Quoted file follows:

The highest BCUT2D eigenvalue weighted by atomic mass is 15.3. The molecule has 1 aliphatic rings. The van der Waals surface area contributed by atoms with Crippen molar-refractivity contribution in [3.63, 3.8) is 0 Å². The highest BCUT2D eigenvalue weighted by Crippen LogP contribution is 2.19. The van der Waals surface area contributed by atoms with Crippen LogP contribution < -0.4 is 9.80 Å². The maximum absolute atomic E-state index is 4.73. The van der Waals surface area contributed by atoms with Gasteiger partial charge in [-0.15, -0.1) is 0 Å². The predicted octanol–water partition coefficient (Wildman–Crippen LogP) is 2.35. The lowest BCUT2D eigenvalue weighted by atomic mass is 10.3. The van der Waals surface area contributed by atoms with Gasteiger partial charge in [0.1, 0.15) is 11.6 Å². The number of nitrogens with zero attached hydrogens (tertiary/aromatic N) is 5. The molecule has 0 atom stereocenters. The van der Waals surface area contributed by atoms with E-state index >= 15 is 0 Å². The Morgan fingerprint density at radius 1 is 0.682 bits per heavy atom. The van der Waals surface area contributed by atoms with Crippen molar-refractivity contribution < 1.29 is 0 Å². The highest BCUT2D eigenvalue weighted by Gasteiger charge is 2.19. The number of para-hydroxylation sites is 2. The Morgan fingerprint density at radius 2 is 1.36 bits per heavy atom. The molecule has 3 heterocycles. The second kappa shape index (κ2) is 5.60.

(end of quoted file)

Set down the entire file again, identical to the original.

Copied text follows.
The highest BCUT2D eigenvalue weighted by atomic mass is 15.3. The molecule has 1 aliphatic rings. The van der Waals surface area contributed by atoms with Crippen molar-refractivity contribution in [3.63, 3.8) is 0 Å². The highest BCUT2D eigenvalue weighted by Crippen LogP contribution is 2.19. The van der Waals surface area contributed by atoms with Crippen LogP contribution < -0.4 is 9.80 Å². The maximum absolute atomic E-state index is 4.73. The van der Waals surface area contributed by atoms with Gasteiger partial charge in [-0.15, -0.1) is 0 Å². The predicted octanol–water partition coefficient (Wildman–Crippen LogP) is 2.35. The lowest BCUT2D eigenvalue weighted by atomic mass is 10.3. The van der Waals surface area contributed by atoms with Gasteiger partial charge in [0.1, 0.15) is 11.6 Å². The number of nitrogens with zero attached hydrogens (tertiary/aromatic N) is 5. The molecule has 0 atom stereocenters. The van der Waals surface area contributed by atoms with E-state index >= 15 is 0 Å². The Morgan fingerprint density at radius 1 is 0.682 bits per heavy atom. The van der Waals surface area contributed by atoms with Crippen molar-refractivity contribution < 1.29 is 0 Å². The highest BCUT2D eigenvalue weighted by Gasteiger charge is 2.19. The number of para-hydroxylation sites is 2. The Morgan fingerprint density at radius 2 is 1.36 bits per heavy atom. The molecule has 3 heterocycles. The second kappa shape index (κ2) is 5.60.